Learning Through Play, Waldorf Home

How to Make a Waldorf-Inspired Nature Mobile

We love playing out at Grandpa’s house because there is so much to explore and discover outside! It is the one place I feel safe telling my kids to “roam free” because there’s plenty of land away from moving cars and people. Emma spent the first 4 years of her life living in a smaller house with no yard and lots of traffic. Because of this, she’s a bit timid to play outside on her own or to embrace the outdoors. Going to Grandpa’s gives us all a bit of fresh air and is the perfect place to encourage that good outdoor play.

Emma loves collections. Knowing this, I gave her a canvas bag and told her to collect as many leaves, twigs, flowers, or other items she could find. With permission, we rooted through the flower beds for some mums and a couple of hen and chicks succulents Dad had growing.

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We started with some simple leaf rubbings, but Emma loves to paint! She selected some fall colors from our tempura paint collection to use. She ended up painting the leaves a color and then stamping them onto paper. She also used a mum dipped in paint to stamp.   My favorite idea she had was using a twig as a paint brush! She said it was a little hard and didn’t work the way she thought it would.

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Here is her finished painting! I like that she used paint to sign her name at the top. 🙂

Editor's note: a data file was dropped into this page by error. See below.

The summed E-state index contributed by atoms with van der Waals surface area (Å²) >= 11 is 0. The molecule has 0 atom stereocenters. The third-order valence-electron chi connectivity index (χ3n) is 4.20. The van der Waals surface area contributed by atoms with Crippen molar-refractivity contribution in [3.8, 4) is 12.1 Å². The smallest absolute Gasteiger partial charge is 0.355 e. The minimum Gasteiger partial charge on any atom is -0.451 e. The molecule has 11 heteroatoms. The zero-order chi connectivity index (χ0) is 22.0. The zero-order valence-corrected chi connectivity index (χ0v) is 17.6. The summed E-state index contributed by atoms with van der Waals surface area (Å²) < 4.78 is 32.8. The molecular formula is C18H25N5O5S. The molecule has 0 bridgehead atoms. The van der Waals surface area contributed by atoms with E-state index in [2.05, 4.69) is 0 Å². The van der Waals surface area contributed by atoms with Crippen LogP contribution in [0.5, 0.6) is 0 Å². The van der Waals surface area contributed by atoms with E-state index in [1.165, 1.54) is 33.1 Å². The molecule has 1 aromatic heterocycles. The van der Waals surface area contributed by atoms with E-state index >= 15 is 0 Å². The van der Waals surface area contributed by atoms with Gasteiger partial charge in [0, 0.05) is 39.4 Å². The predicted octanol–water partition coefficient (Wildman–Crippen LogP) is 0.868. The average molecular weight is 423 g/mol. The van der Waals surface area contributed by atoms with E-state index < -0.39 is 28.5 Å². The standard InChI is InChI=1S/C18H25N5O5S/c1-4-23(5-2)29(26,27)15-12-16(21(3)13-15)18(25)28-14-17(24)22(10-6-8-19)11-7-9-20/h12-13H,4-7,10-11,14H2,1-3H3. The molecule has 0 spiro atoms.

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Not shown in the top picture is a long stick she found hanging in a tree at Grandpa’s. She wasn’t sure what to do with it, but we rummaged in my craft room and found some twine she wanted to use.

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Being almost 5, I know it’s still a little early to learn to tie shoes. However, we did work on the first step as we tied the twine onto the twig. It wasn’t perfect, and I’m sure she will need help if asked to do it again, but she persisted and didn’t give up or get frustrated. This is a win in my book!

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She decided to have eight strands hanging from her twig, which was plenty of opportunities to practice tying!

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With some help, we poked small holes in the middle of the leaves. She then threaded the twine through the leaf. We continued until all of the leaves were used and all of the strings filled up. We capped each end with a vine, mum, succulent, or twig giving her another chance to tie some knots!

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And here is our finished product! I just happened to have hooks already on the walls in our main living area. It’s nice to add some real fall items into our collection of “typical” fall decor in the house.

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I also highly recommend displaying children’s handwork in a central location in the house where everyone (including guests!) can see it. When their work is displayed in a way we might hang a framed photo or a professional painting, it really builds up the child’s self esteem and shows that their work is valued just as much.

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This is such a simple craft, and I love that it was thought up and executed by Emma! I’d love to see more nature projects! What have you and your children made? Leave them in the comments. 🙂

Wishing you well,

Heather

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